India's central bank cut key lending rates for the first time in three years on Tuesday in an aggressive effort to stimulate growth and boost investment at a time when the gloss is rapidly coming off Asia's third largest economy.
China's president, Hu Jintao, on Sunday pledged an "even more active" opening up of the country's economy and a renewed commitment to free trade as he sought to respond to concerns over apparent reform fatigue in Beijing and a deteriorating global economy.
China essentially got an "E" for effort Tuesday from the International Monetary Fund, which applauded strides made in bolstering the financial sector but issued a long list of improvements that still have to be made.
In the wake of a handful of high-profile Chinese investments in companies like Volvo and a constant barrage of headlines declaring China's economic rise, some Europeans might have the impression they are already being bought up by Beijing.
The Federal Reserve is taking a lot of heat for QE2 and other easy money policies. But anyone that wants the Fed to start tightening anytime soon should take a look at China to see how well investors react to rising rates.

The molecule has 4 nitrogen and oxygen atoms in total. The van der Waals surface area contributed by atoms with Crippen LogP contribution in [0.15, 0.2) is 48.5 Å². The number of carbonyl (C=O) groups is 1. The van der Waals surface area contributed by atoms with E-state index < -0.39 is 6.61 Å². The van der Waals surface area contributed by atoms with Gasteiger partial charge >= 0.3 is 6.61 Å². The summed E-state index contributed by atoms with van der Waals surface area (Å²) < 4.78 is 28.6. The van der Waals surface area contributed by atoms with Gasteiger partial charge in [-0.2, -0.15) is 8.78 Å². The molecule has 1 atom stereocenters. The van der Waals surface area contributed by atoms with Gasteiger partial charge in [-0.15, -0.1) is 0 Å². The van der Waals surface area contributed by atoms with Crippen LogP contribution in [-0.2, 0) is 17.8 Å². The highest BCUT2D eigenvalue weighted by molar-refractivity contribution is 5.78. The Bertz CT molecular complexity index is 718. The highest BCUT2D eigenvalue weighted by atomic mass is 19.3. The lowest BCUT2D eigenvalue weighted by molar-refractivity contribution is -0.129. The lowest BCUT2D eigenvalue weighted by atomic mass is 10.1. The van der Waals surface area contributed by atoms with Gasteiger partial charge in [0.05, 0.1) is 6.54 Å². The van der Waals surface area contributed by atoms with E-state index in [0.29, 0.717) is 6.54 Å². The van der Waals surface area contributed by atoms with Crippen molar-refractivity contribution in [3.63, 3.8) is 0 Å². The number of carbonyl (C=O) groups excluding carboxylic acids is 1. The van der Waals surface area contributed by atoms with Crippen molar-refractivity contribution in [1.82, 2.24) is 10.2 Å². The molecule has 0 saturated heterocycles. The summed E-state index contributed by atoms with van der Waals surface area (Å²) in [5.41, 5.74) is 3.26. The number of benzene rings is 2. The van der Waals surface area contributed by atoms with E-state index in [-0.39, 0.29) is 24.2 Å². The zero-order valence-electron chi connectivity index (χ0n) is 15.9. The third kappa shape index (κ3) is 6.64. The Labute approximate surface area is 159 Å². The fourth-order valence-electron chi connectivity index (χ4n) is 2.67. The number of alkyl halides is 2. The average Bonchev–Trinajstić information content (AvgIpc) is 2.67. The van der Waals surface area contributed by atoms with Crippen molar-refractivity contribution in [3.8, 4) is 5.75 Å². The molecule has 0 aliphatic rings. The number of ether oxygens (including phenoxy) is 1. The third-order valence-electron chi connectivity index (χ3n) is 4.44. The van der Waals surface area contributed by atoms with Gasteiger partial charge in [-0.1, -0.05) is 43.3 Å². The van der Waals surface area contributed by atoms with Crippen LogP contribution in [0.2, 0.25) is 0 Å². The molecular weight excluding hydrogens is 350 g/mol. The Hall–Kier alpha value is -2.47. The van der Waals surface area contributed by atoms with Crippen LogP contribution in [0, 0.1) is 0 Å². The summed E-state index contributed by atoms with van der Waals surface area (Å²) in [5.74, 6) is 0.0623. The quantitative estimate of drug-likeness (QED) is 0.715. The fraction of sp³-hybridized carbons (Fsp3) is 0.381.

U.S. stocks were poised to open slightly higher Friday, as investors digested the latest data on China's trade surplus and U.S. trade gap, and awaited an update from Washington on the Obama-GOP tax cut deal.
The Financial Times reported Sunday that "global economic co-operation is in disarray and further battles in the currency war look likely after the weekend's meetings of finance ministers and central bankers end with no resolution."
One of the most popular debates in global macro circles currently relates to China and whether its economy is in a bubble. On the side of the bubble callers is one of the more successful short sellers of our generation, James Chanos. Admittedly, Chanos is usually on the right side of these big calls and, for the time being, I'm not going to debate him. Great Chinese bubble debate aside for now, how does Chanos's theory hold up in light of the data we've been reviewing?
It feels nothing like 2007 these days, except in one respect: Chinese stocks are outperforming again. The MSCI China Index, which tracks stocks traded in Hong Kong, has climbed 67% since late October (the S&P 500 has risen 2% in that time).
The National People's Congress -- the marquee event of China's political calendar -- opened Thursday with Premier Wen Jiabao pledging economic growth amid a growing national deficit and the global financial crisis.